Our mission is to protect the habitat of Puget Sound tidelands from the underregulated expansion of new and intensive shellfish aquaculture methods. These methods were never anticipated when the Shoreline Management Act was passed. They are transforming the natural tideland ecosystems in Puget Sound and are resulting in a fractured shoreline habitat. In South Puget Sound much of this has been done with few if any meaningful shoreline permits and with limited public input. It is exactly what the Shoreline Management Act was intended to prevent.

Get involved and contact your elected officials to let them you do not support aquaculture's industrial transformation of Puget Sound's tidelands.

Governor Inslee:

Monday, September 16, 2013

CO2 and Ocean Acidification : The Problem Explained and Why Proposed Intensive Commercial Shellfish Operations Add to the Problem

Expanding intensive commercial shellfish operations
will not solve the problems of Ocean Acidification,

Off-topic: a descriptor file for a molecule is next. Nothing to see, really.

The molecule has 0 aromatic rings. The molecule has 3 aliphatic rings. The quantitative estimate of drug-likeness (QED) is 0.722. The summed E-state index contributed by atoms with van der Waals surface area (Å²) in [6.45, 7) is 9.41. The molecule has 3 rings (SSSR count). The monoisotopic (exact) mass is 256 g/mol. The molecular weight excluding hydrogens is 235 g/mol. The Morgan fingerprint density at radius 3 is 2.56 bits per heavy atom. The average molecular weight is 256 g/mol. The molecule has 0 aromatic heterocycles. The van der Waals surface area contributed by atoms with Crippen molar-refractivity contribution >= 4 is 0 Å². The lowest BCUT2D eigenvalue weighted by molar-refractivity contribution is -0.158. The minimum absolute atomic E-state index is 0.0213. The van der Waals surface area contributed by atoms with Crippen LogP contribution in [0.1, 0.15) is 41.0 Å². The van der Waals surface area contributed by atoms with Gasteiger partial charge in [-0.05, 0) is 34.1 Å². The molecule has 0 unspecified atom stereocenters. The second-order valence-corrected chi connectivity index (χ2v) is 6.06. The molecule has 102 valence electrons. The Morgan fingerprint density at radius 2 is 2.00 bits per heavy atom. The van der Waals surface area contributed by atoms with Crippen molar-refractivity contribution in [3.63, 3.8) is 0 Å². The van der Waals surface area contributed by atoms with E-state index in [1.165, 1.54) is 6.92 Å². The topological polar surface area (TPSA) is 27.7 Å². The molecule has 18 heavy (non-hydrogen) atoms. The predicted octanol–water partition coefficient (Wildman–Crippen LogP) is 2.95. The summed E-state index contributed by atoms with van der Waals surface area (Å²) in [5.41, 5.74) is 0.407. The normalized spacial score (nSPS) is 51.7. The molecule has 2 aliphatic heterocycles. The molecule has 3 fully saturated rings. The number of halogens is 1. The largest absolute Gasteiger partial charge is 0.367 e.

only make them worse.
"We're scared to death," Jim Stone, co-owner
of the Bering Sea crab boat Arctic Hunter

September 12 the Seattle Times published two articles on Ocean Acidification. Part 1 presented an overview of the problem with Part 2 focusing on the impacts which lower levels of calcium carbonate will have on the crabbing industry. One animated video contained within Part 1 distilled down the science to show the core problem increased levels of CO2 in the marine waters creates: a lack of calcium carbonate. This fundamental building block is needed by many marine species for calcification. Plans in place to dramatically expand commercial shellfish farms will rob the water of this diminishing building block, resulting in an even bigger problem for native marine species already under stress. Impacts have not been considered in any proposals and only show again why cumulative impacts from intensive commercial shellfish farming matter, whether mussels, oysters or geoduck.

The Problem Explained in Words and Pictures

When CO2 mixes with water it takes on a corrosive power that erodes some animals’ shells or skeletons. It lowers the pH, making oceans more acidic and sour, and robs the water of ingredients animals use to grow shells in the first place.

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